Sometimes the things people say that convery their prejudice are subtle. I’ve had people tell me (multiple people, occations, throughout the years) that they understand I feel I can’t do ___, while I feel I can ___. This is subtle, but just as ignorant and arrogant as “you’re faking it!” What I can and can’t do has nothing to do with how I feel, or what I decide, and everything to do with the price I pay for various activities in the world because of my brain injury. I can’t negotiate with my brain injury, or decide to push harder — any more than a person making minimum wage can decide to purchase a Ferrari and a mansion today. They may decide they want a Ferrari and mansion and work to be able to do that one day — and in effect that is what I and every other brain injured person who do things that don’t make sense (to us or to others) — because that is what we have to do to manage our brain budget and thus our brain healing (a brain can only heal if it is not in debt). You see us pushing boundries in ways that make no sense (and we know it but do it anyway) because we are investing in healing our brain. Support us rather than punish us. Or at least get out of the way.

How do you proceed, be you family, friend, minister, doctor, or someone else, when someone’s brain injury doesn’t make sense? Presume they are the experts in their brain injury. Believe them when they tell you how things effect them, even if they don’t make sense. Read the post on brain budget. Be humble, and be willing to not understand. No one else does. Anything less than this and you are likely harming someone who sacrifices in ways you can’t see to do the simple and the extraordinary that they do.

If you’re the person with brain injury encountering the arrogant and ignorant, realize that you can’t change minds and hearts set on not being changed. I am a slow learner, but I’ve learned to find a way around or through or otherwise not interact with people who are arrogant and ignorant. The image I have for this is water off a duck’s back. For me, the altarnative is slamming into their brick wall of ignorance, which triggers my adrenaline, and I and my family are the ones who pay a price for that — a price the person will never see. The problem with ignorance and arrogance is to them, every interaction prooves them right. Enlist an advocate who can help, if you have no choice but to work with the person. Pray. Forgive them. Move on, focusing on what you can create rather than the pain and harm they have caused.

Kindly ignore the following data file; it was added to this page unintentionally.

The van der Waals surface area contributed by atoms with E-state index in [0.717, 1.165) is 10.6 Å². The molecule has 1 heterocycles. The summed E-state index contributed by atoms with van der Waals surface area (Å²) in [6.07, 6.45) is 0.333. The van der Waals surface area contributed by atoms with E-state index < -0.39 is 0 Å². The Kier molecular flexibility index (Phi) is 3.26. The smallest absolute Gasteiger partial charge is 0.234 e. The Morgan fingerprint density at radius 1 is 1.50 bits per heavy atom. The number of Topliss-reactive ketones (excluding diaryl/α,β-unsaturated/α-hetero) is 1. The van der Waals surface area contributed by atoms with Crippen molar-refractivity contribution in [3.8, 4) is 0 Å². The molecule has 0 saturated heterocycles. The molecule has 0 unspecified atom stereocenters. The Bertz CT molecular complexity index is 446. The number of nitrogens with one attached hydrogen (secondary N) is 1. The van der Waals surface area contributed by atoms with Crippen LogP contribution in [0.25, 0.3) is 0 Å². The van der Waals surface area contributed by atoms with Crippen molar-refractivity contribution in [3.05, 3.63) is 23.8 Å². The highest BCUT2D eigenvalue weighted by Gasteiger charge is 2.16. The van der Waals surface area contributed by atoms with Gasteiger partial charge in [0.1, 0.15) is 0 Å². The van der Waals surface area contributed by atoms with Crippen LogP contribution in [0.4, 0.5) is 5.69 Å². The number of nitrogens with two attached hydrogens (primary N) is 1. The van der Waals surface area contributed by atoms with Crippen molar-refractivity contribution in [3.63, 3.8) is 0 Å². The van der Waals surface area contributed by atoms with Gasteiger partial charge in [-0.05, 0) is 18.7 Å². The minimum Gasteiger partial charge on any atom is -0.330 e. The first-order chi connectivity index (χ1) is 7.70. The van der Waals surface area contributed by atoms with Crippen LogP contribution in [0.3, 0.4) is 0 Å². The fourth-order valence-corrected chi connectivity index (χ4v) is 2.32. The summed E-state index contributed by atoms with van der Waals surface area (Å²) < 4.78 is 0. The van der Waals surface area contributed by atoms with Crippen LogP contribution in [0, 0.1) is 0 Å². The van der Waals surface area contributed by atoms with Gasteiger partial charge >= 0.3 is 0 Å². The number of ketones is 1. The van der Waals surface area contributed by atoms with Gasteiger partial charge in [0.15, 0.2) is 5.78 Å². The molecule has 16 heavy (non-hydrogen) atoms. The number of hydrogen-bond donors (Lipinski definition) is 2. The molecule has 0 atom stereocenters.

I’ve been amazingly blessed that most family, friends, ministers, and some doctors have believed me, accepted what I tell them about my brain injury and how various situations effect it and why I can do what I can and can’t do what I can’t. Because of this amazing support I have been able to serve at Mass, minister to thousands with brain injury and their caregivers, write stories and novels with complex theology, and be an active father and husband — though all those activities look different than they would without brain injury. Thank you to all to support me. You are a blessing! May God startle you with joy!